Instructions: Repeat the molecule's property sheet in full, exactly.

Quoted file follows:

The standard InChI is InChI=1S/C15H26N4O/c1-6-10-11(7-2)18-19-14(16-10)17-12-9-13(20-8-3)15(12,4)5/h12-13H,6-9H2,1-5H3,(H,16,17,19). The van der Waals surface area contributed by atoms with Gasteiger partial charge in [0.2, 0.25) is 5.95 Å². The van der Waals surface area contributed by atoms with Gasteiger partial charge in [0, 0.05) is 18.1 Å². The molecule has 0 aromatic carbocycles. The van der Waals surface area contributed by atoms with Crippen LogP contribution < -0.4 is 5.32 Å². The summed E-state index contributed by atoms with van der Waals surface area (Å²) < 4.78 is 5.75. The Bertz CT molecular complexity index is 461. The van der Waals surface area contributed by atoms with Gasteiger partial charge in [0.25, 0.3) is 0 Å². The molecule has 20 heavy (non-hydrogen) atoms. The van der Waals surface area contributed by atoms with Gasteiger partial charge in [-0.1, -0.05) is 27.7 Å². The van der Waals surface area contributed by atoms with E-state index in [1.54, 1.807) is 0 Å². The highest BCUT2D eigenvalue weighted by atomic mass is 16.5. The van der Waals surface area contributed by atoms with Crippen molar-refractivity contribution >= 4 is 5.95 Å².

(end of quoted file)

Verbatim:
The standard InChI is InChI=1S/C15H26N4O/c1-6-10-11(7-2)18-19-14(16-10)17-12-9-13(20-8-3)15(12,4)5/h12-13H,6-9H2,1-5H3,(H,16,17,19). The van der Waals surface area contributed by atoms with Gasteiger partial charge in [0.2, 0.25) is 5.95 Å². The van der Waals surface area contributed by atoms with Gasteiger partial charge in [0, 0.05) is 18.1 Å². The molecule has 0 aromatic carbocycles. The van der Waals surface area contributed by atoms with Crippen LogP contribution < -0.4 is 5.32 Å². The summed E-state index contributed by atoms with van der Waals surface area (Å²) < 4.78 is 5.75. The Bertz CT molecular complexity index is 461. The van der Waals surface area contributed by atoms with Gasteiger partial charge in [0.25, 0.3) is 0 Å². The molecule has 20 heavy (non-hydrogen) atoms. The van der Waals surface area contributed by atoms with Gasteiger partial charge in [-0.1, -0.05) is 27.7 Å². The van der Waals surface area contributed by atoms with E-state index in [1.54, 1.807) is 0 Å². The highest BCUT2D eigenvalue weighted by atomic mass is 16.5. The van der Waals surface area contributed by atoms with Crippen molar-refractivity contribution >= 4 is 5.95 Å².